This morning, the Storm Prediction Center (SPC) issued its severe weather outlook through 7 AM Friday:
As you can see, we are included in the “Slight” Risk for severe weather. We’re in this category because the SPC thinks there is a 15% probability of a 58+ mph damaging wind gust within 25 miles of you, illustrated here on this map:
We are excluded from the SPC tornado probability and hail probability outlook.
This outlook will be updated again around lunchtime. We’ll update this website then.
OK, so when will the storms that’ll possibly produce 58+ mph damaging winds arrive? We think those will arrive toward the very end of the outlook period of 7 AM Friday morning.
The HRRR thinks we may see two lines late tonight and early Friday morning. See below:
The Hi-Res NAM model has a 7 AM ETA for the #2 line. Other models have it coming in a few hours faster, others a few hours slower. We can safely infer our inclusion in the Day 1 Slight Risk means the SPC thinks our ETA is 6 AM to 7 AM.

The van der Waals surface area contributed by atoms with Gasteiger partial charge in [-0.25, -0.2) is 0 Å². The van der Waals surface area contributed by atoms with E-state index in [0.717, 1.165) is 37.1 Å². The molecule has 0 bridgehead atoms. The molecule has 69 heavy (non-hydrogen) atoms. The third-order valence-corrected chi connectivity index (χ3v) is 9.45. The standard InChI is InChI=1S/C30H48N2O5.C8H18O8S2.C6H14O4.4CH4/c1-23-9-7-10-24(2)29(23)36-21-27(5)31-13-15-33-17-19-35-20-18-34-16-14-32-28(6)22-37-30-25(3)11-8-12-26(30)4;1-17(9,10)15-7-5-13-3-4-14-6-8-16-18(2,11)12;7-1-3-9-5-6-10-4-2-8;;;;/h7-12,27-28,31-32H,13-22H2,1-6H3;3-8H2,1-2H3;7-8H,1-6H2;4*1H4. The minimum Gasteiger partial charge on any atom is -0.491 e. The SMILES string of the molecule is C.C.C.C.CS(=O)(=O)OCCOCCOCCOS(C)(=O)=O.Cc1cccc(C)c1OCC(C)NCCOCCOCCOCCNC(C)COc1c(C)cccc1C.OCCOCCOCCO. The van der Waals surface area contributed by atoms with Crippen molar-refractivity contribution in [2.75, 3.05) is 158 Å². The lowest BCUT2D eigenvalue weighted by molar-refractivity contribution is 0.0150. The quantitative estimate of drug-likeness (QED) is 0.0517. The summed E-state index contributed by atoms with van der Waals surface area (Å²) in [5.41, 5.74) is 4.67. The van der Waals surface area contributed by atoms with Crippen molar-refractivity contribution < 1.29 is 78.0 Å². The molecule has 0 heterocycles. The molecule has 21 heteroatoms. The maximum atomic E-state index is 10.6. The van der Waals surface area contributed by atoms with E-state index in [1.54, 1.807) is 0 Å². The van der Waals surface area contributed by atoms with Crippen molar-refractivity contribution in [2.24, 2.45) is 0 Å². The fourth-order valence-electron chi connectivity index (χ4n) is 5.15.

Generally, we think the second line will have more severe potential, but the first line will have to be watched very closely tonight.
All that said, this is a low end severe weather concern, and is far from something to panic about. Still, this forecast may change throughout the day as we see the dynamics slide into place with the main (#2) squall line developing and cruising West to East through Arkansas and into Middle TN. Stay tuned.
Don’t forget about the rain. Unlike last Sunday (when our rainmaker was a moody, wandering, and otherwise irresponsible low pressure system), this is a robust system all but guaranteed to bring some rain. In fact, the Hydrometeorological Prediction Center has us down for over 1″ of rain.
We think the rain will clear out sometime Friday night, followed by a steady decline in temps (48° when you wake up Saturday morning) and a legitimate crash in dew points (which means say goodbye to any humidity). Saturday’s high is 63°. We’ll hit 71° Sunday, capping off a beautiful fall weekend.
Note that severe weather warnings are never posted to this website. This site is a supplement to @NashSevereWx on Twitter. Consult multiple reliable sources for weather information.
Categories: Forecast Blogs